Therefore, the resume for an editor should be well-written and must not have any mistakes. It should be flawless. There shouldn’t be any grammar or spelling mistakes. Your resume as an editor is your ticket to an interview and eventually getting hired. One tiny mistake on your resume can lead to your CV getting thrown in the trash.
Payscale places the average annual salary of an editor at $54,000. This rate can become higher or lower depending on your skills, experience, editorial position, location, and the company you’re working for among other factors.
Our research shows some editors make hundreds of thousands per year. You have to consider the industry in which you’re working.
In digital media, for instance, there are so many opportunities available. The massive increase in independent content creators and traditional publishers transitioning to digital platforms has opened many editor jobs and positions for editorial staff.
If you are now creating your own editor resume, better take it seriously. Make sure you’re highlighting your editing skills not by simply writing it on your resume, but displaying it through an error-free and well-crafted CV.
Additional Information About the Editor Resume
The abundant job opportunities along with numerous applicants wanting to pursue an editorial career make it even more challenging to secure an editor position. This gives you even more reasons to ensure that your editor resume is perfect.
But where can you find editorial jobs? More often than not, these are jobs offered by newspapers, book and magazine publishers, radio, TV, and film companies, and many more. There are also numerous digital platforms such as websites, e-commerce companies, social media platforms, and YouTube content creators, among others. Also, many companies in practically all industries look for editors to join their marketing team.
Depending on your work history and proven record, there are plenty of jobs waiting for you in a wide range of industries.
Below are some of the top paying industries for editors per average annual wage (U.S. Bureau of Labor Statistics).
- Specialized Design Services – $106,000
- Securities, Commodity Contracts, and Other Financial Investments and Related Activities – $103,000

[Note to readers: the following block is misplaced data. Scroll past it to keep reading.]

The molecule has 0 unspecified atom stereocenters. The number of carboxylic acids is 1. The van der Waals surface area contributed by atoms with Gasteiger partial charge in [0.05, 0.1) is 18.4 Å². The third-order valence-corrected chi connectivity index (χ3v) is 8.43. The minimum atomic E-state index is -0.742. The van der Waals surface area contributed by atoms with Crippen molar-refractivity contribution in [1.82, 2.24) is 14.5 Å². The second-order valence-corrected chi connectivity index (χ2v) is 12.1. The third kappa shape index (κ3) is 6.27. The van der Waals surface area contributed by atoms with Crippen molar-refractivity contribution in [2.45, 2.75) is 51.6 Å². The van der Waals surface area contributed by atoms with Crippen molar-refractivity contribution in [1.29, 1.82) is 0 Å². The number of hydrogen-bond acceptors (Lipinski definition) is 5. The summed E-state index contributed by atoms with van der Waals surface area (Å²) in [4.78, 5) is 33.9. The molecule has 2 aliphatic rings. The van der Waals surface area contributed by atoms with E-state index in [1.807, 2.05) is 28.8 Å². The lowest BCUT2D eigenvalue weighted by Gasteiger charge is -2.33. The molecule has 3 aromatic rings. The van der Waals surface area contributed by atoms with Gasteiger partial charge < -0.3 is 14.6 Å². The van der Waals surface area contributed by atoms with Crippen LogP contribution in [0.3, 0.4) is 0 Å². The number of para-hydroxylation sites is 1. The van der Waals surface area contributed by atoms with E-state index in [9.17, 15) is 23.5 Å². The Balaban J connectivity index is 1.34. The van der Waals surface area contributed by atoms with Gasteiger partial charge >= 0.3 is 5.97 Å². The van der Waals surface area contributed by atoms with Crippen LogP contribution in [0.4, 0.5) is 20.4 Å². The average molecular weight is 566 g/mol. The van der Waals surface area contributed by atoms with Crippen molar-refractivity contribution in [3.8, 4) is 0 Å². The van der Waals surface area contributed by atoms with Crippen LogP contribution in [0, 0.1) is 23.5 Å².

- Architectural, Engineering, and Related Services – $99,000
- Advertising, Public Relations, and Related Services – $90,000
- Insurance Carriers – $89,000
Attractive salary packages and a wide range of opportunities make an editorial career very inviting to experienced professionals and fresh graduates. Your editor resume must stand out. You can start by using a resume builder to help you create and organize all the details of your CV. Begin writing your resume and make sure you proofread it thoroughly before submitting it to a hiring manager.
Example of an Editor Resume
How to Make an Editor Resume
As an editor, you might think that writing a resume is quick and easy. While that might be true to some extent, you must remember that this is a competitive industry. You are expected to be an expert in content creation. You must be detail oriented. Your editor resume must be the best. It must be perfect.
Start by checking the job description as well as the qualifications and requirements set by your potential employer. Read these carefully and tailor your resume according to the description.
Having just one resume to submit to everyone is acceptable, but if you want your own editor resume to stand out, then you must customize it according to the job description. This is the best way for you to get the chance of being interviewed and eventually getting hired for the job.
Show the hiring manager that you are a subject matter expert. You are worth getting called and being interviewed. Display your skills and experience by preparing a presentable and flawless resume. Here are some tips that you can keep in mind when writing your resume.
- Use the right format, layout, and structure for your editor resume.
- Make sure you read and understand the job description and use it as a basis when customizing your resume.
- Take note of keywords that appear on the job post or ad and integrate them into your resume. Some HR Managers would use application tracker systems and these keywords can get your resume on top of the pile.
The Layout of the Editor Resume
Your professionalism can be shown through the layout of your resume. More often than not, editor jobs are not entry-level positions. You are expected to have some background or work experience.